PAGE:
The Shattered Mirror seemed to conjure data out of thin air, at one point stating unattributed: “Since 2010, there have been 225 weekly and 27 daily newspapers lost to closure or merger in more than 210 federal ridings.” Daily newspapers have certainly been going away, but they have been largely giveaways. From 20 free dailies in 2014, mostly commuter tabloids, only one remained by the end of last year due to the ongoing flight of digital advertising revenues. The Shattered Mirror presented data from the Local News Map, a research project commenced the previous year at Ryerson University’s School of Journalism, which was then headed by the wife of report author Edward Greenspon, a former Globe and Mail editor. Map data claimed to show that 169 vaguely categorized “news outlets” had closed in Canada since 2008, with 53 opened. The data were gathered using the easily-fiddled methodology of “crowdsourcing,” however, by posting an online map on which members of the public could record newspaper closures and openings.

First published in 2017, The Shattered Mirror is a 108-page, $270,000 report commissioned by the federal Liberal government and published by the Public Policy Forum, an Ottawa-based think tank. It was widely panned by media experts and pundits alike.

The Local News Map project was headed by April Lindgren, the Velma Rogers Research Chair at Ryerson. A former newspaper reporter who did not hold a graduate degree, Lindgren may have inadvertently admitted the project’s purpose in a 2020 academic journal article she co-authored that counted 92 mentions of Local News Map data in news media reports before the bailout was announced in 2018, plus another 71 over the following year while it was being finalized. “At a time when funders are increasingly demanding evidence that research dollars are well spent… map data were incorporated into news and social media content that helped push the news industry’s problems onto the government’s policy-making agenda.”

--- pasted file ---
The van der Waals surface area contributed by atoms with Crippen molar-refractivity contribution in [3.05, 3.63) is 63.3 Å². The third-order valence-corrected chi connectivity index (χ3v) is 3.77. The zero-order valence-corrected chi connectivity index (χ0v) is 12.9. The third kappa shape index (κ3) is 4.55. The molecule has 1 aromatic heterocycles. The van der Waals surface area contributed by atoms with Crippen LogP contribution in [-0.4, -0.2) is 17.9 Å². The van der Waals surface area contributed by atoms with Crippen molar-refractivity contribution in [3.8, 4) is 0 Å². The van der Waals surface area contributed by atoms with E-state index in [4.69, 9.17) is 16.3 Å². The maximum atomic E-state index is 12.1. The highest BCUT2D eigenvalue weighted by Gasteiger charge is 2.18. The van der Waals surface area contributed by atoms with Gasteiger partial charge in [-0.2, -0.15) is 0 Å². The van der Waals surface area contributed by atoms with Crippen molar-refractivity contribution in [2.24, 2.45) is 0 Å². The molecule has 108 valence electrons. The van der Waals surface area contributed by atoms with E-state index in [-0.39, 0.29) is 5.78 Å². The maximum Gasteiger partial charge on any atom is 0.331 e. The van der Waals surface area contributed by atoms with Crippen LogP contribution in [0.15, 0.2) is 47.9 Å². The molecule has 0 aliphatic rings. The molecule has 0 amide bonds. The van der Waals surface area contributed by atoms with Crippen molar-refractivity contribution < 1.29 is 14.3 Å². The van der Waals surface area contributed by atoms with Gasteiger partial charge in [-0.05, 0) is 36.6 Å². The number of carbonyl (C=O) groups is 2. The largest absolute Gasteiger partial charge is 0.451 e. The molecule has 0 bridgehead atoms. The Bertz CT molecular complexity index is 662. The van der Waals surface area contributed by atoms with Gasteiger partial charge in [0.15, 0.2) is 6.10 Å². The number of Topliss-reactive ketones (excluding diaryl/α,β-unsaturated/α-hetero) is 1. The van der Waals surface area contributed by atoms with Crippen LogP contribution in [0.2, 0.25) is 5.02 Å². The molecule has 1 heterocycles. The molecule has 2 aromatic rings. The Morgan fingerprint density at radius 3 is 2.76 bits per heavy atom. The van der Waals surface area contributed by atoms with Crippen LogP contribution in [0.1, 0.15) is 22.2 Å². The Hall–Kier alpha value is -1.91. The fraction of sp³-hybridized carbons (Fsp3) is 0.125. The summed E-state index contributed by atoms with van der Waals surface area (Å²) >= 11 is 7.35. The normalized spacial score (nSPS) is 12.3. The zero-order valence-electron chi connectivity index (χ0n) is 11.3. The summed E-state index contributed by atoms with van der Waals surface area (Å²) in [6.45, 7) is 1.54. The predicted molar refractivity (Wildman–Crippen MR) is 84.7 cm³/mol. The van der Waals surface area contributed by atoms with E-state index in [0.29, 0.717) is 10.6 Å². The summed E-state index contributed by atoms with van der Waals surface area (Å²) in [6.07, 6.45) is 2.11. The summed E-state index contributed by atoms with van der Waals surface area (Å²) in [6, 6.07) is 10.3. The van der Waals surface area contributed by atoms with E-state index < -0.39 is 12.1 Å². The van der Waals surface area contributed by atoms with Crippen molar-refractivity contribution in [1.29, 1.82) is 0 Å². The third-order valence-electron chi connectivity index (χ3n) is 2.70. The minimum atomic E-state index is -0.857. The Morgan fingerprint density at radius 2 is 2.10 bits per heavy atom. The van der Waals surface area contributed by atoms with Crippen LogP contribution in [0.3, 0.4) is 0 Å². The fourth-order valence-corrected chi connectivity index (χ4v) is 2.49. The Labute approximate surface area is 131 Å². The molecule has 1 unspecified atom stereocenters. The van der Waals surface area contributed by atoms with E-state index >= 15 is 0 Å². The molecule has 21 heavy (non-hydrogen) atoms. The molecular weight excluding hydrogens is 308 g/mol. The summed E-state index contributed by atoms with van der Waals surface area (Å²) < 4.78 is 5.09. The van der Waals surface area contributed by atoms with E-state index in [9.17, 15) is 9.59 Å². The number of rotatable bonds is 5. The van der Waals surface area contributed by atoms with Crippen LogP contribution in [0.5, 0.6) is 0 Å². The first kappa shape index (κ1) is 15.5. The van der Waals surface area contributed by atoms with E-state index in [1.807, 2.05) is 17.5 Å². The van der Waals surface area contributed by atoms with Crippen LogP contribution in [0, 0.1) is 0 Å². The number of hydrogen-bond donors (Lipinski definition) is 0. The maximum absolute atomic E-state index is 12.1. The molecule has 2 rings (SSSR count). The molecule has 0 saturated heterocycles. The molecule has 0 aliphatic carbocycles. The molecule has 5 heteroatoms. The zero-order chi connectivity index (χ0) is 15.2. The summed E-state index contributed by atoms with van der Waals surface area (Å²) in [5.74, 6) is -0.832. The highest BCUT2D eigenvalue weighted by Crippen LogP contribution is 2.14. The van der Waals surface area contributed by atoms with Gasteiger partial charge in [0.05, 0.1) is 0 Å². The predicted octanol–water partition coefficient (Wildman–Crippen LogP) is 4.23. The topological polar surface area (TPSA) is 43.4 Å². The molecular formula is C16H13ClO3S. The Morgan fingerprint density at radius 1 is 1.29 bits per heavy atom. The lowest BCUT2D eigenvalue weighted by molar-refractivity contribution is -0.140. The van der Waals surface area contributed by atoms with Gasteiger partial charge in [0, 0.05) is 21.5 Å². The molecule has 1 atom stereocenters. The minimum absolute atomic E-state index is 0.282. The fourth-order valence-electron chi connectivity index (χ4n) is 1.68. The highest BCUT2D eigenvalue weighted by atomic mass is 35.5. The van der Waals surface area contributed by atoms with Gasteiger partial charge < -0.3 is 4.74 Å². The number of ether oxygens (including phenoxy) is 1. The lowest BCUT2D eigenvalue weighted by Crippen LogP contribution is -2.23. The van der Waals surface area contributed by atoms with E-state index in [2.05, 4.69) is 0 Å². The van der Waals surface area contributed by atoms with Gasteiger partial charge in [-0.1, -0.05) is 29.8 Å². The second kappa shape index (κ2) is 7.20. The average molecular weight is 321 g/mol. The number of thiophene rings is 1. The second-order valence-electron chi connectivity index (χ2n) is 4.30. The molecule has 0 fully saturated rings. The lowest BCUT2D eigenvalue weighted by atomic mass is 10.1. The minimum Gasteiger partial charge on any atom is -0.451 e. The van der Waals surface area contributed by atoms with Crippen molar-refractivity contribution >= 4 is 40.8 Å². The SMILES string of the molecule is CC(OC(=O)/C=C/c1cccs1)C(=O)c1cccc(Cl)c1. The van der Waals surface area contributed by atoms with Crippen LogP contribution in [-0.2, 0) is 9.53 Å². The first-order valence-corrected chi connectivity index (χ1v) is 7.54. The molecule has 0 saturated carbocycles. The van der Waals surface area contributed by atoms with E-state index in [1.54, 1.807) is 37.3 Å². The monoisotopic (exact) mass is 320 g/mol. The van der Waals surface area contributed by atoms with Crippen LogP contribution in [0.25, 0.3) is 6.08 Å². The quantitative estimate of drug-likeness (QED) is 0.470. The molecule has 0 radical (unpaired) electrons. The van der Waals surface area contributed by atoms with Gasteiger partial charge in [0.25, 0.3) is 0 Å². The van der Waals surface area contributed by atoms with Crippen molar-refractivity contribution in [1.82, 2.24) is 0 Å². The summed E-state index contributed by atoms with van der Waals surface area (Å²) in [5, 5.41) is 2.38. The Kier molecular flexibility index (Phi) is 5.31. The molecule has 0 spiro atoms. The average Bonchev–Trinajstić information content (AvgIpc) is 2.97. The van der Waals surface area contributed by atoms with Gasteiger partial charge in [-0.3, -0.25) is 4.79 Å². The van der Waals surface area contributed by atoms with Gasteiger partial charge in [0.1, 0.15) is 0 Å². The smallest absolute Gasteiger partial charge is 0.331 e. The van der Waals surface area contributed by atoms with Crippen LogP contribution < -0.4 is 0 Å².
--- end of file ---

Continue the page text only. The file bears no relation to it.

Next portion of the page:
The Shattered Mirror predicted that newspaper sales would fall to only two per 100 households by 2025, down from 18 in 2015. This ignored the fact that newspapers have never made money from copy sales, instead historically losing money on every copy sold only to make it all back and more through advertising sales. Carleton University professor Dwayne Winseck, who closely tracks media industries through the Canadian Media Concentration Research Project he directs, pointed to this prediction in accusing The Shattered Mirror of exaggerating the plight of newspapers. “The report is chock-a-block full of such examples, which lends to the impression that the report’s authors are goosing the numbers.”

Winseck also contradicted the report’s claim that between 12,000 and 14,000 journalism jobs had been lost since the 1990s. His 2019 study co-authored with Sabrina Wilkinson cited Statistics Canada data that showed the number of employed journalists increased from about 6,000 in 1998 to a peak of 13,000 in 2013 before falling back to about 11,000 in 2017. “There are in fact more journalists in absolute terms at the time of writing than at most points in the past 30 years.” Winseck noted in a scathing blog post that “these examples are not innocent. They are part of a process of ‘threat inflation’ with the aim of buttressing the case for the policy recommendations on offer.”

While The Shattered Mirror painted a worst-case scenario for news media, it made little or no mention of Postmedia’s industry dominance and foreign control. This was not surprising, according to Winseck, given that many of those involved in producing the report “have not just sat back and taken arm chair academic views on these matters but have been leading cheerleaders for the processes of consolidation.” He declined to identify the cheerleaders and urged readers to do their own research. “The industrious reader need only consult the list of acknowledgements to sort out who is who and draw their own conclusions. Given all this, that media concentration wasn’t on the agenda is not surprising.”

The report listed in its acknowledgements section hundreds of people who provided input, including a quartet of media scholars, none of whom was known for being critical of ownership concentration. Among the dozens of media consultants it listed, Ken Goldstein of Winnipeg’s Communic@tions Management Inc. was singled out as having been “particularly patient in helping us understand industry numbers.” A former vice president of Canwest Global Communications, Goldstein warned in a 2015 “discussion” paper posted on his firm’s website that “there will be few, if any, printed daily newspapers” left in Canada by 2025.